What to do
  • check the validity of the caller
We will never
  • ask training organisations to contact you on our behalf

Malware or ransomware scams

Malware or ransomware scammers may pretend to be from an organisation, and trick you into loading malicious software also known as ‘malware’ onto your computer. Malware can access your computer and steal your personal information. They may also ask you to pay them to fix the problem they created, to unlock your computer or files.

What to do
  • do not download anything they tell you
  • if you already have, disconnect from the internet immediately
We will never
  • ask you for money to release your information or fix your account, ask organisations to ask you for money, or offer you special deals

What to do

If you think it’s a scammer

If someone contacts you claiming to be us and you think it’s suspicious, record the details and call us on one of our payment lines or connect with us on social media.

If you have been scammed

If you gave personal information and think you’ve been scammed, you should immediately:

  • call us for Centrelink, Medicare, and Child Support enquiries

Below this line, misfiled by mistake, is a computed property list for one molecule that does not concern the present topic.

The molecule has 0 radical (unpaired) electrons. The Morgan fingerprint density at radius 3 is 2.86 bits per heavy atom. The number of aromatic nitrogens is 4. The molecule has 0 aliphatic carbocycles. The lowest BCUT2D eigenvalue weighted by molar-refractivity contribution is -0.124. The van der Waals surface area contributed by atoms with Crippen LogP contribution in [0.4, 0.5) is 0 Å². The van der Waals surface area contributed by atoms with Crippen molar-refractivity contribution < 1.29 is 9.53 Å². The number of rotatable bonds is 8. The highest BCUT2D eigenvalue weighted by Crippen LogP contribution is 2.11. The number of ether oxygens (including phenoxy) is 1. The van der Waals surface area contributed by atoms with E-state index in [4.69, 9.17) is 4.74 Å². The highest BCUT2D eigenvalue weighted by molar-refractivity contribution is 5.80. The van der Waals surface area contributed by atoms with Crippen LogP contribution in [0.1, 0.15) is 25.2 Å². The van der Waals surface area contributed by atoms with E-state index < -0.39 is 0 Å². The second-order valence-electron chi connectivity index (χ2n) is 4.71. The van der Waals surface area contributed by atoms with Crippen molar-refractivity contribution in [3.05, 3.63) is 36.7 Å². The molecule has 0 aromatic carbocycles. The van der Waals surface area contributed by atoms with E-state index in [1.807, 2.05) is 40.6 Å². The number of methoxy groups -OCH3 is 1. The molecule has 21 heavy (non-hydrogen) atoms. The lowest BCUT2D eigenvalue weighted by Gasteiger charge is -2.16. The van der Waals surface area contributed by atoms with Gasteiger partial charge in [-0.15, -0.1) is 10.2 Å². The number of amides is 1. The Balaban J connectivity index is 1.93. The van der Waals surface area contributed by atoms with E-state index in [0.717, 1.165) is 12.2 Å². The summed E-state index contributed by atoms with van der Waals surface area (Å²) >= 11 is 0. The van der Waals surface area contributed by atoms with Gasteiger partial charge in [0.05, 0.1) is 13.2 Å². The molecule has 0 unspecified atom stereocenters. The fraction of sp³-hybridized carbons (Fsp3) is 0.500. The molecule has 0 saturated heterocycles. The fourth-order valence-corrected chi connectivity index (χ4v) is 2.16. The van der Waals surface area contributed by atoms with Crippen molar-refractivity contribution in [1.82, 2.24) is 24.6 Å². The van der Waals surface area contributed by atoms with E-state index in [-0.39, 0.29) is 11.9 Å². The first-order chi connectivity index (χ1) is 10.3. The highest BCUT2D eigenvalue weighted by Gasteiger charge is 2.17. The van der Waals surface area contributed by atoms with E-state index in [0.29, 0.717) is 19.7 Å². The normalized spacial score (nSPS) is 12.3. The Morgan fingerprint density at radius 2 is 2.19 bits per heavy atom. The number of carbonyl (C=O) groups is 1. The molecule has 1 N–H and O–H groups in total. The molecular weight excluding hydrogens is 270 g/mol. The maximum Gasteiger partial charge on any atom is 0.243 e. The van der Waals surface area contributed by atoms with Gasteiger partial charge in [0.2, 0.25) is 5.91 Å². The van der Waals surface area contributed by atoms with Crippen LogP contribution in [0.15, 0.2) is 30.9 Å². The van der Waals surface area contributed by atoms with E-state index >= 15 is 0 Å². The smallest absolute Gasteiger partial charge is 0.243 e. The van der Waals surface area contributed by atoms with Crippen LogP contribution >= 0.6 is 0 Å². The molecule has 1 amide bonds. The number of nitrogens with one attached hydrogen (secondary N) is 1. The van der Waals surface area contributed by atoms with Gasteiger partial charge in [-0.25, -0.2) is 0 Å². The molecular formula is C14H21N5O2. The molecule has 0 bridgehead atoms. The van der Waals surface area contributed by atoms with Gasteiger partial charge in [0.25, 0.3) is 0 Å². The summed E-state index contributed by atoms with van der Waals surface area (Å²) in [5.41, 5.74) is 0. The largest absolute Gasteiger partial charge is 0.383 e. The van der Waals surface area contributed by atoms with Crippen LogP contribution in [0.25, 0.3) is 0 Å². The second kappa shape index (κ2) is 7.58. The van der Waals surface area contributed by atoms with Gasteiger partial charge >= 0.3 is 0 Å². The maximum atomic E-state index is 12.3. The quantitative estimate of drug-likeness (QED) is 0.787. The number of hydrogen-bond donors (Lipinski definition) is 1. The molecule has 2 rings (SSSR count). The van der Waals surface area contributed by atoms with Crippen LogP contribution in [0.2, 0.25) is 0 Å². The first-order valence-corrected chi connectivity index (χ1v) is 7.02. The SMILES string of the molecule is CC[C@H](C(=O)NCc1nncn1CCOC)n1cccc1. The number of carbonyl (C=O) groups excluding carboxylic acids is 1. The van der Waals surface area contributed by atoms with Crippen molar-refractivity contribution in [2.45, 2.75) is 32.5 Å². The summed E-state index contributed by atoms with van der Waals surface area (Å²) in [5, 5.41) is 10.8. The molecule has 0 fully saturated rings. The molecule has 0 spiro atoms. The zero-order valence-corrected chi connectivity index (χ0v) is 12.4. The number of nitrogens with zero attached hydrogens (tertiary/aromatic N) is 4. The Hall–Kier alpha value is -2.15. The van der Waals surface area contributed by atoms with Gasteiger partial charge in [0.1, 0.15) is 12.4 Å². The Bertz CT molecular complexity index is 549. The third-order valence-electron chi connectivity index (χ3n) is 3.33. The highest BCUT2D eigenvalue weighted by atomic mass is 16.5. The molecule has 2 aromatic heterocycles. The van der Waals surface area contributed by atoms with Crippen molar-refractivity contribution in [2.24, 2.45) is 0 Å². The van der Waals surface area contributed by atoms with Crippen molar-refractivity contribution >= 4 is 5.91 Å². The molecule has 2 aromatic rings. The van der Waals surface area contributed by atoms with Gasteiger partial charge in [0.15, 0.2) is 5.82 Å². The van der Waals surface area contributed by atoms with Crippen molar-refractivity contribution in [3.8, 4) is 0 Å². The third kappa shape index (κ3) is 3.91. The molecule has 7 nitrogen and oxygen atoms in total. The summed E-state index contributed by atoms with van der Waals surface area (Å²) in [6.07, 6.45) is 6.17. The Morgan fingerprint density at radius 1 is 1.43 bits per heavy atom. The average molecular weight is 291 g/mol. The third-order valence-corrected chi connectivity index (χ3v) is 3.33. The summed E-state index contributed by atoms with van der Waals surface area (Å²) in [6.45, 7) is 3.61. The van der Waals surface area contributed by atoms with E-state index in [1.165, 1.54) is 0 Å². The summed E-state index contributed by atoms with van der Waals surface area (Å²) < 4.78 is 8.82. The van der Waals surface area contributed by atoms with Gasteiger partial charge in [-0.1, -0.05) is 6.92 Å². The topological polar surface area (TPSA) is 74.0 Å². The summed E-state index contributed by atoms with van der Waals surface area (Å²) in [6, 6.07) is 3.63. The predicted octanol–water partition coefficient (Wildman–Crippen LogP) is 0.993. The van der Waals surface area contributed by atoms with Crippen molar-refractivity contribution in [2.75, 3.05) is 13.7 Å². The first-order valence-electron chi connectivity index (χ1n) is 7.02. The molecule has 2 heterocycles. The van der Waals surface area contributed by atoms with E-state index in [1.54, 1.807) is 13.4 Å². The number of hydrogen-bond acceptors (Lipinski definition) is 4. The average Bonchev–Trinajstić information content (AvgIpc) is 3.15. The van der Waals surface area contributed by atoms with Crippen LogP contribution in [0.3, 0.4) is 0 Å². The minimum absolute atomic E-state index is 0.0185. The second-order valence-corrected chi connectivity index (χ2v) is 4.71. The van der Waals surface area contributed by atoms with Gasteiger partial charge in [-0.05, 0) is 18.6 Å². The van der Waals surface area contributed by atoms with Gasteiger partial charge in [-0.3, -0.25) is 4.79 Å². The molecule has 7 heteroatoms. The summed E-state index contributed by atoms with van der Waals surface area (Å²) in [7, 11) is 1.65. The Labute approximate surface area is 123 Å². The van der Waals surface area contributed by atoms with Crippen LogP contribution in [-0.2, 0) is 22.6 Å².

• call us for myGov enquiries
  • seek help from local police if you feel threatened
  • alert your bank if you have given out your account details

If you want updates about current scams

We tell you about current scams on our website and our social media channels.

You can:

Other help

There are a range of organisations that provide support services and useful information.

IDCARE is a free national identity support service you may contact if you think your personal or identity information has been misused.

ScamWatch gives information about all types of scams.

Stay Smart Online provides information about online scams and how you can protect yourself when online.

Australian Cybercrime Online Reporting Network is a national government policing initiative for people to report and avoid cybercrime.

MoneySmart provides information on investment, superannuation, managed fund, financial advice and insurance scams.

Read about Identify scams and stay safe.

Page last updated: 23 November 2017